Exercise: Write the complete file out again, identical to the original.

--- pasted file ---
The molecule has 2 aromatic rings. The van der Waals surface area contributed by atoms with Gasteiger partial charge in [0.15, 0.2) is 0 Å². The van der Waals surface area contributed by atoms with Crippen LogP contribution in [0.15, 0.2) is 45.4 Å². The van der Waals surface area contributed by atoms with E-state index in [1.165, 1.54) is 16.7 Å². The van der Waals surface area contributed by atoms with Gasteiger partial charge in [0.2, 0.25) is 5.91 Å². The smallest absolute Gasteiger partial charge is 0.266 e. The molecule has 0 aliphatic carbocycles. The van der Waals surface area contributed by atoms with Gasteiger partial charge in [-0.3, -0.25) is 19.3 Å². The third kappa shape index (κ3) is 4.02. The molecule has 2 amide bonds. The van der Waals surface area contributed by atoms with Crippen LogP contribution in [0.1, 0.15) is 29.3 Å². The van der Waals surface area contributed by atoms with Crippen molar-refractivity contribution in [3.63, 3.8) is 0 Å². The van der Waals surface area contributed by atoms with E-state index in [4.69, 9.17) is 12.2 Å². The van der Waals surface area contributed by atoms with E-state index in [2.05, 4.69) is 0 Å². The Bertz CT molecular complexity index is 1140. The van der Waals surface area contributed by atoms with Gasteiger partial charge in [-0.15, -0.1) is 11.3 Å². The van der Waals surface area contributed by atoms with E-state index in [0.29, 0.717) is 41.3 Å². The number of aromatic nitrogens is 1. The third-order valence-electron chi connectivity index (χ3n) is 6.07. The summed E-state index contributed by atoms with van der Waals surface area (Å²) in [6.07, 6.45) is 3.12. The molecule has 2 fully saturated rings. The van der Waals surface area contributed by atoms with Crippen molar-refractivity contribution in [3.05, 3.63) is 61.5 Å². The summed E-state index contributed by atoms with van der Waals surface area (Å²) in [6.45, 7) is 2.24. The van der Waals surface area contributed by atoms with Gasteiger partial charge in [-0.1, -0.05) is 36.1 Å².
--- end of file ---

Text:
The molecule has 2 aromatic rings. The van der Waals surface area contributed by atoms with Gasteiger partial charge in [0.15, 0.2) is 0 Å². The van der Waals surface area contributed by atoms with Crippen LogP contribution in [0.15, 0.2) is 45.4 Å². The van der Waals surface area contributed by atoms with E-state index in [1.165, 1.54) is 16.7 Å². The van der Waals surface area contributed by atoms with Gasteiger partial charge in [0.2, 0.25) is 5.91 Å². The smallest absolute Gasteiger partial charge is 0.266 e. The molecule has 0 aliphatic carbocycles. The van der Waals surface area contributed by atoms with Gasteiger partial charge in [-0.3, -0.25) is 19.3 Å². The third kappa shape index (κ3) is 4.02. The molecule has 2 amide bonds. The van der Waals surface area contributed by atoms with Crippen LogP contribution in [0.1, 0.15) is 29.3 Å². The van der Waals surface area contributed by atoms with Crippen molar-refractivity contribution in [3.63, 3.8) is 0 Å². The van der Waals surface area contributed by atoms with E-state index in [4.69, 9.17) is 12.2 Å². The van der Waals surface area contributed by atoms with E-state index in [2.05, 4.69) is 0 Å². The Bertz CT molecular complexity index is 1140. The van der Waals surface area contributed by atoms with Gasteiger partial charge in [-0.15, -0.1) is 11.3 Å². The van der Waals surface area contributed by atoms with E-state index in [0.29, 0.717) is 41.3 Å². The number of aromatic nitrogens is 1. The third-order valence-electron chi connectivity index (χ3n) is 6.07. The summed E-state index contributed by atoms with van der Waals surface area (Å²) in [6.07, 6.45) is 3.12. The molecule has 2 fully saturated rings. The van der Waals surface area contributed by atoms with Crippen molar-refractivity contribution in [3.05, 3.63) is 61.5 Å². The summed E-state index contributed by atoms with van der Waals surface area (Å²) in [6.45, 7) is 2.24. The van der Waals surface area contributed by atoms with Gasteiger partial charge in [-0.1, -0.05) is 36.1 Å².